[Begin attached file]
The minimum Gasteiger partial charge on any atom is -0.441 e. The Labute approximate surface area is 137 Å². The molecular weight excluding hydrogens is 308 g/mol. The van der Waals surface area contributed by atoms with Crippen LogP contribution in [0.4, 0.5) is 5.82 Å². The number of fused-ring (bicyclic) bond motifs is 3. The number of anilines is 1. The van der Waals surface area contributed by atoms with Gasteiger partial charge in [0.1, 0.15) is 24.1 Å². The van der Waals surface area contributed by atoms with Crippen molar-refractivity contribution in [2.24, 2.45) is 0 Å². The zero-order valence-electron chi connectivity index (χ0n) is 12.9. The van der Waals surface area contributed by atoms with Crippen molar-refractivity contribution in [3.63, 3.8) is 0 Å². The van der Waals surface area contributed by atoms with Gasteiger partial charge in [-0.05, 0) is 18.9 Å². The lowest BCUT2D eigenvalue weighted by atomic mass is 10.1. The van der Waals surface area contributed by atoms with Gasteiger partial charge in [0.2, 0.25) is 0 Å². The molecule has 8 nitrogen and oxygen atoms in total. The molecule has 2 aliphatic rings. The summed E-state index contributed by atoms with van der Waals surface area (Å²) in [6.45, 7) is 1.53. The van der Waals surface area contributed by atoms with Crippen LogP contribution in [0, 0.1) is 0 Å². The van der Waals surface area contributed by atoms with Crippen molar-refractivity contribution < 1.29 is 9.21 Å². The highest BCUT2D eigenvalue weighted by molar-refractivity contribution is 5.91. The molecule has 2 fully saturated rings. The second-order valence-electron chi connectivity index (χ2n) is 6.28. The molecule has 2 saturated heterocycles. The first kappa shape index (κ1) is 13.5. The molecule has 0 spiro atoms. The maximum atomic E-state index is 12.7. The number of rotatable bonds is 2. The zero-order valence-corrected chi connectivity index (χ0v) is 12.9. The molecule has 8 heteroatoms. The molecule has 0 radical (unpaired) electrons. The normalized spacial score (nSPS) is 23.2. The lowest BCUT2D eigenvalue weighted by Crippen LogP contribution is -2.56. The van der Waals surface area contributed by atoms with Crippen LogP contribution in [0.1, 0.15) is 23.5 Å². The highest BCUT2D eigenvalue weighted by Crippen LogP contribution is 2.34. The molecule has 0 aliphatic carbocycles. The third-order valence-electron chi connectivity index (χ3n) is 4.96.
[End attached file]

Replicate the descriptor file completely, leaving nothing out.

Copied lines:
The minimum Gasteiger partial charge on any atom is -0.441 e. The Labute approximate surface area is 137 Å². The molecular weight excluding hydrogens is 308 g/mol. The van der Waals surface area contributed by atoms with Crippen LogP contribution in [0.4, 0.5) is 5.82 Å². The number of fused-ring (bicyclic) bond motifs is 3. The number of anilines is 1. The van der Waals surface area contributed by atoms with Gasteiger partial charge in [0.1, 0.15) is 24.1 Å². The van der Waals surface area contributed by atoms with Crippen molar-refractivity contribution in [2.24, 2.45) is 0 Å². The zero-order valence-electron chi connectivity index (χ0n) is 12.9. The van der Waals surface area contributed by atoms with Crippen molar-refractivity contribution in [3.63, 3.8) is 0 Å². The van der Waals surface area contributed by atoms with Gasteiger partial charge in [-0.05, 0) is 18.9 Å². The lowest BCUT2D eigenvalue weighted by atomic mass is 10.1. The van der Waals surface area contributed by atoms with Gasteiger partial charge in [0.2, 0.25) is 0 Å². The molecule has 8 nitrogen and oxygen atoms in total. The molecule has 2 aliphatic rings. The summed E-state index contributed by atoms with van der Waals surface area (Å²) in [6.45, 7) is 1.53. The van der Waals surface area contributed by atoms with Crippen LogP contribution in [0, 0.1) is 0 Å². The van der Waals surface area contributed by atoms with Crippen molar-refractivity contribution < 1.29 is 9.21 Å². The highest BCUT2D eigenvalue weighted by molar-refractivity contribution is 5.91. The molecule has 2 fully saturated rings. The second-order valence-electron chi connectivity index (χ2n) is 6.28. The molecule has 2 saturated heterocycles. The first kappa shape index (κ1) is 13.5. The molecule has 0 spiro atoms. The maximum atomic E-state index is 12.7. The number of rotatable bonds is 2. The zero-order valence-corrected chi connectivity index (χ0v) is 12.9. The molecule has 8 heteroatoms. The molecule has 0 radical (unpaired) electrons. The normalized spacial score (nSPS) is 23.2. The lowest BCUT2D eigenvalue weighted by Crippen LogP contribution is -2.56. The van der Waals surface area contributed by atoms with Crippen LogP contribution in [0.1, 0.15) is 23.5 Å². The highest BCUT2D eigenvalue weighted by Crippen LogP contribution is 2.34. The molecule has 0 aliphatic carbocycles. The third-order valence-electron chi connectivity index (χ3n) is 4.96.